This review is of the first generation of Funtainer.
UPDATE, 2-17-09: We no longer recommend the new version of the FUNtainer straw bottle (not shown or discussed in here). Please read our detailed concerns about the NEW version straw bottle.
You can see our earlier review of the next generation of FUNtainer and Foogo straw bottles.
Back when we first became concerned about the presence of bisphenol-A in sippy cups and bottles, I lucked into finding a great Thermos FUNtainer straw bottle for Ranger. The stainless steel bottle's spring-loaded flip-top entertained him for much of multi-hour long car ride, so I quickly fell in love with the bottle.
When Z Recommends reviewed the new Foogo line of baby and toddler products, I couldn't help but observe the similarity between the "new" Foogo straw bottle and our FUNtainer straw bottle. Jeremiah at Z Recs agreed that they appeared the same and even wrote a post about their apparent similarity.
Well, looks can be deceiving. Thanks to some lovely people at Thermos, we got our hands on a Foogo straw bottle, a Foogo food jar, a FUNtainer straw bottle, and a FUNtainer food jar.
It turns out that though the Foogo and FUNtainer lines look very similar, they have different form and function.
The straw bottles have a very different spout assembly. Both assemblies are easy to clean and sturdy. The Foogo is the blue bottle on the left, the FUNtainer is the pink bottle on the right.
The Foogo (left/blue)- designed for infants and toddlers-- has a much larger top straw assembly than the FUNtainer (right/pink). The Foogo integrates a large straw top that fits over a large plastic disk below the screw on lid (see next photo). It is impossible to remove without fully unscrewing the Thermos lid, and it is quite large to be considered a choking risk.
The FUNtainer's small silicone straw top seems better suited for an older child who won't pull it off (it has a very snug fit, so I can't imagine it being removed accidentally) and create a choking hazard.
Foogo's disk straw assembly also serves as the inner seal between the steel Thermos body and the screw-on lid. The FUNtainer has a blue gasket to perform the same function. The Foogo seems much easier to fully clean after a dairy or juice drink.
The bottom straws for the Foogo and FUNtainer are identical and thus interchangeable. This makes bottle cleaning and management much easier than with line-specific parts. Plus, the straws are cut on the bias on both ends. This allows better flow of the beverage into the straw. With both ends bias cut, you don't have to be very attentive to assemble the straw assembly correctly.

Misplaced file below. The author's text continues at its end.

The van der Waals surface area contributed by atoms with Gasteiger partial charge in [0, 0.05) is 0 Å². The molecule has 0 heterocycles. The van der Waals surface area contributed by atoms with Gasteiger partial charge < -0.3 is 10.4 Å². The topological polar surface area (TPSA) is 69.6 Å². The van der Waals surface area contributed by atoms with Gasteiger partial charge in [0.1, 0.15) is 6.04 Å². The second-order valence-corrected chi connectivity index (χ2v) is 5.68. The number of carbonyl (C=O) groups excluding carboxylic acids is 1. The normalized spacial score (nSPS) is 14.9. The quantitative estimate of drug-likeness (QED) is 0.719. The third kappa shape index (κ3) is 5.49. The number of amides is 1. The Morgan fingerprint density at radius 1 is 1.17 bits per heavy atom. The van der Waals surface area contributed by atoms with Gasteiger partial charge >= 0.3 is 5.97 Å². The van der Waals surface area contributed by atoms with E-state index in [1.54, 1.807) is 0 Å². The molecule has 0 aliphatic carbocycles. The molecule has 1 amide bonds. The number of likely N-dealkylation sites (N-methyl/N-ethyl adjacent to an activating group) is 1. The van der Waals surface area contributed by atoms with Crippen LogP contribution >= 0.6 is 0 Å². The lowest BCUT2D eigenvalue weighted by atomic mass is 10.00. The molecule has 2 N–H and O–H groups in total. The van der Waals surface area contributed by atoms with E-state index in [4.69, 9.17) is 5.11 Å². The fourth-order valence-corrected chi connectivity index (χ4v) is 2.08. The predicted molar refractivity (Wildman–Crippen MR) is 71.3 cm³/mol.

The Foogo seems only to be sold in the tasteful steel and blue color scheme while the FUNtainers have a wide variety of designs ranging from licensed characters to sports and hobbies.
The Foogo straw bottle definitely seems designed for younger user than the FUNtainer or standard Thermos gear (despite its sophisticated good looks). I plan to use the Foogo products long after our children are grown- which isn't unreasonable considering the high quality and durability of Thermos products.
Upon removing the food jars from the shipping package, I was immediately conscious of the weight difference. The FUNtainer jar is considerably heavier than the Foogo jar (~13.4 ounces: 9.7 ounces). The Foogo weighs about 2 ounces less than the standard black Thermos food jar I already owned.
So, being geeks, we wondered why the weights were so different. One feature was obvious- the plastic ring around the neck of the FUNtainer and the standard food jars were not present on the Foogo- making it a few ounces lighter. This is really a nice weight consideration for a jar that will be riding in an already packed diaper bag.It turns out that the FUNtainer lid actually weighed over 2 ounces more than the other lids. Jim took one look at them and immediately figured out why the lids were different. The FUNtainer lid has a slip assembly so it can't be overtightened and damage the lid. The plastic neck rings on the FUNtainer (navy blue) and standard jars (black) seem to be in place to prevent damage to the lid from improper threading of plastic on metal. The steel Foogo neck instead widens immediately below the lid preventing it from being overtightened.
Our already high opinion of Thermos has increased with this product line investigation. The designers seem to consider function and users very thoroughly when working on even the smallest product details.
The FUNtainer line seems designed for durability and youthful carelessness (the straw bottles come with replacement inner and outer straws). The Foogo line seems to take into consideration additional safety precautions for toddlers and infants. It allows for meticulous cleaning and considers the weight and space demands already placed on caregivers.
Although we didn't have Foogo sippy cup to test nor a sippy cup drinker to test it (Ranger has never accepted a sippy cup for more than one attempt), I feel their quality construction and design will meet the high standards found in other Thermos products.
Foogo seems a great investment for anyone with very young children or infants because although they're designed for youngsters, their function and design are not limited to that age group.
FUNtainers will appeal to and withstand your bigger kids. FUNtainers are tweaked for a young, exuberant, and challenging user. By anticipating common damage scenarios, Thermos has created a design that will take a lot of abuse.
The standard Thermos line isn't shabby either. If the last Thermos you owned came in a Muppet Movie lunchbox, I strongly recommend that you check out their current products. Their smart, considered designs remind me that tiny details can make a huge difference. Thermos recognizes the value of small details in their design which makes for clever, quality products.